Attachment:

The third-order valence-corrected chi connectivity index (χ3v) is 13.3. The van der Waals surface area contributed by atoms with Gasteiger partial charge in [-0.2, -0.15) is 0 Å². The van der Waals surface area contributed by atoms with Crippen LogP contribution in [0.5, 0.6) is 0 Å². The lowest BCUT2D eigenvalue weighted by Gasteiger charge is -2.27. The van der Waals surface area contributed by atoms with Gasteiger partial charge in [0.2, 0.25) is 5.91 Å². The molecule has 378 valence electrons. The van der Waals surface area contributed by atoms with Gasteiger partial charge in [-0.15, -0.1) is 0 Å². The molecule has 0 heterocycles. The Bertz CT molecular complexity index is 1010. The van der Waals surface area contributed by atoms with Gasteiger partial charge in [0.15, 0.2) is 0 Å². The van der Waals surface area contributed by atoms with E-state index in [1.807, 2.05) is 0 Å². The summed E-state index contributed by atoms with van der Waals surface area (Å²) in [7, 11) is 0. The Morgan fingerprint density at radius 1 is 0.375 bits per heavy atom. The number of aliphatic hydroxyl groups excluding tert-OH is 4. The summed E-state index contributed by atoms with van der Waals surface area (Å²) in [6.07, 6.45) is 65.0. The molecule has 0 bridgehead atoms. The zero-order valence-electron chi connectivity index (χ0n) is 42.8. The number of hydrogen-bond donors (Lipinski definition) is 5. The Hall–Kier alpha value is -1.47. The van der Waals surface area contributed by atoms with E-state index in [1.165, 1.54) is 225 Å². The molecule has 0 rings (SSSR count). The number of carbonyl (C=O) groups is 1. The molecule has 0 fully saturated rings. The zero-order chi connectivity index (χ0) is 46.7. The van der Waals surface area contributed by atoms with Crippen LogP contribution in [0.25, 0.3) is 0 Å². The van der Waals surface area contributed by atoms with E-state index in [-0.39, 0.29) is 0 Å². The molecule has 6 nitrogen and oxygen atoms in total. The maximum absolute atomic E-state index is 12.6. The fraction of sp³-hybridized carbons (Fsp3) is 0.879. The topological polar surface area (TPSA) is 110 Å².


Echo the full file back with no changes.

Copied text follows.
The third-order valence-corrected chi connectivity index (χ3v) is 13.3. The van der Waals surface area contributed by atoms with Gasteiger partial charge in [-0.2, -0.15) is 0 Å². The van der Waals surface area contributed by atoms with Crippen LogP contribution in [0.5, 0.6) is 0 Å². The lowest BCUT2D eigenvalue weighted by Gasteiger charge is -2.27. The van der Waals surface area contributed by atoms with Gasteiger partial charge in [0.2, 0.25) is 5.91 Å². The molecule has 378 valence electrons. The van der Waals surface area contributed by atoms with Gasteiger partial charge in [-0.15, -0.1) is 0 Å². The molecule has 0 heterocycles. The Bertz CT molecular complexity index is 1010. The van der Waals surface area contributed by atoms with Gasteiger partial charge in [0.15, 0.2) is 0 Å². The van der Waals surface area contributed by atoms with E-state index in [1.807, 2.05) is 0 Å². The summed E-state index contributed by atoms with van der Waals surface area (Å²) in [7, 11) is 0. The Morgan fingerprint density at radius 1 is 0.375 bits per heavy atom. The number of aliphatic hydroxyl groups excluding tert-OH is 4. The summed E-state index contributed by atoms with van der Waals surface area (Å²) in [6.07, 6.45) is 65.0. The molecule has 0 bridgehead atoms. The zero-order valence-electron chi connectivity index (χ0n) is 42.8. The number of hydrogen-bond donors (Lipinski definition) is 5. The Hall–Kier alpha value is -1.47. The van der Waals surface area contributed by atoms with E-state index in [1.165, 1.54) is 225 Å². The molecule has 0 rings (SSSR count). The number of carbonyl (C=O) groups is 1. The molecule has 0 fully saturated rings. The zero-order chi connectivity index (χ0) is 46.7. The van der Waals surface area contributed by atoms with Crippen LogP contribution in [0.25, 0.3) is 0 Å². The van der Waals surface area contributed by atoms with E-state index in [-0.39, 0.29) is 0 Å². The molecule has 6 nitrogen and oxygen atoms in total. The maximum absolute atomic E-state index is 12.6. The fraction of sp³-hybridized carbons (Fsp3) is 0.879. The topological polar surface area (TPSA) is 110 Å².